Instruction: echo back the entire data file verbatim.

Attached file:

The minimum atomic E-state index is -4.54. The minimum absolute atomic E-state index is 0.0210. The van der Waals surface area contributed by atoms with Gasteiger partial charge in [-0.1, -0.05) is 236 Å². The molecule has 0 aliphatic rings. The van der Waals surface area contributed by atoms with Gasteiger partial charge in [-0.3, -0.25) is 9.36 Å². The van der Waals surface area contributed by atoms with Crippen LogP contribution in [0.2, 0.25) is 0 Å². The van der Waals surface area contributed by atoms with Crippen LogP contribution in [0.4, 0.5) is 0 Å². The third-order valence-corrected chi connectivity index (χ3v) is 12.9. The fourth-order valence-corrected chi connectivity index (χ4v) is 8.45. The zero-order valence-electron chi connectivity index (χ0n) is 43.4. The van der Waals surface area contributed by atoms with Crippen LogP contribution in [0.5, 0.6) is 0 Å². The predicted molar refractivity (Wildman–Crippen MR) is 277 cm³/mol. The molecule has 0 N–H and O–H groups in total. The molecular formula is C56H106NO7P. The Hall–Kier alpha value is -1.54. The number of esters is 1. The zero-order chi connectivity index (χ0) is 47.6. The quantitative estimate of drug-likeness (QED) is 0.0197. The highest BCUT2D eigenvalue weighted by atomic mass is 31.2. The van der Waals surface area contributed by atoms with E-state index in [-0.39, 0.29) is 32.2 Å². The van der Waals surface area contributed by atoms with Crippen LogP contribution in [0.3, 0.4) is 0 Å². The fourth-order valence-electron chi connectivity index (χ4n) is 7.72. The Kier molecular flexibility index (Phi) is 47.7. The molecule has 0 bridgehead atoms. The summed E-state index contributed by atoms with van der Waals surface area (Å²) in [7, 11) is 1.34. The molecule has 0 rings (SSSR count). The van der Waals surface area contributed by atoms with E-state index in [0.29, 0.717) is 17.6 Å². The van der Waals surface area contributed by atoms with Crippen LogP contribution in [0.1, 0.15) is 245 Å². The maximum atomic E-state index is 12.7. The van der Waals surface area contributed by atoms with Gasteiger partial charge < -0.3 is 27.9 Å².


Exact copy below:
The minimum atomic E-state index is -4.54. The minimum absolute atomic E-state index is 0.0210. The van der Waals surface area contributed by atoms with Gasteiger partial charge in [-0.1, -0.05) is 236 Å². The molecule has 0 aliphatic rings. The van der Waals surface area contributed by atoms with Gasteiger partial charge in [-0.3, -0.25) is 9.36 Å². The van der Waals surface area contributed by atoms with Crippen LogP contribution in [0.2, 0.25) is 0 Å². The van der Waals surface area contributed by atoms with Crippen LogP contribution in [0.4, 0.5) is 0 Å². The third-order valence-corrected chi connectivity index (χ3v) is 12.9. The fourth-order valence-corrected chi connectivity index (χ4v) is 8.45. The zero-order valence-electron chi connectivity index (χ0n) is 43.4. The van der Waals surface area contributed by atoms with Crippen LogP contribution in [0.5, 0.6) is 0 Å². The predicted molar refractivity (Wildman–Crippen MR) is 277 cm³/mol. The molecule has 0 N–H and O–H groups in total. The molecular formula is C56H106NO7P. The Hall–Kier alpha value is -1.54. The number of esters is 1. The zero-order chi connectivity index (χ0) is 47.6. The quantitative estimate of drug-likeness (QED) is 0.0197. The highest BCUT2D eigenvalue weighted by atomic mass is 31.2. The van der Waals surface area contributed by atoms with E-state index in [-0.39, 0.29) is 32.2 Å². The van der Waals surface area contributed by atoms with Crippen LogP contribution in [0.3, 0.4) is 0 Å². The fourth-order valence-electron chi connectivity index (χ4n) is 7.72. The Kier molecular flexibility index (Phi) is 47.7. The molecule has 0 bridgehead atoms. The summed E-state index contributed by atoms with van der Waals surface area (Å²) in [7, 11) is 1.34. The molecule has 0 rings (SSSR count). The van der Waals surface area contributed by atoms with E-state index in [0.29, 0.717) is 17.6 Å². The van der Waals surface area contributed by atoms with Crippen LogP contribution in [0.1, 0.15) is 245 Å². The maximum atomic E-state index is 12.7. The van der Waals surface area contributed by atoms with Gasteiger partial charge < -0.3 is 27.9 Å².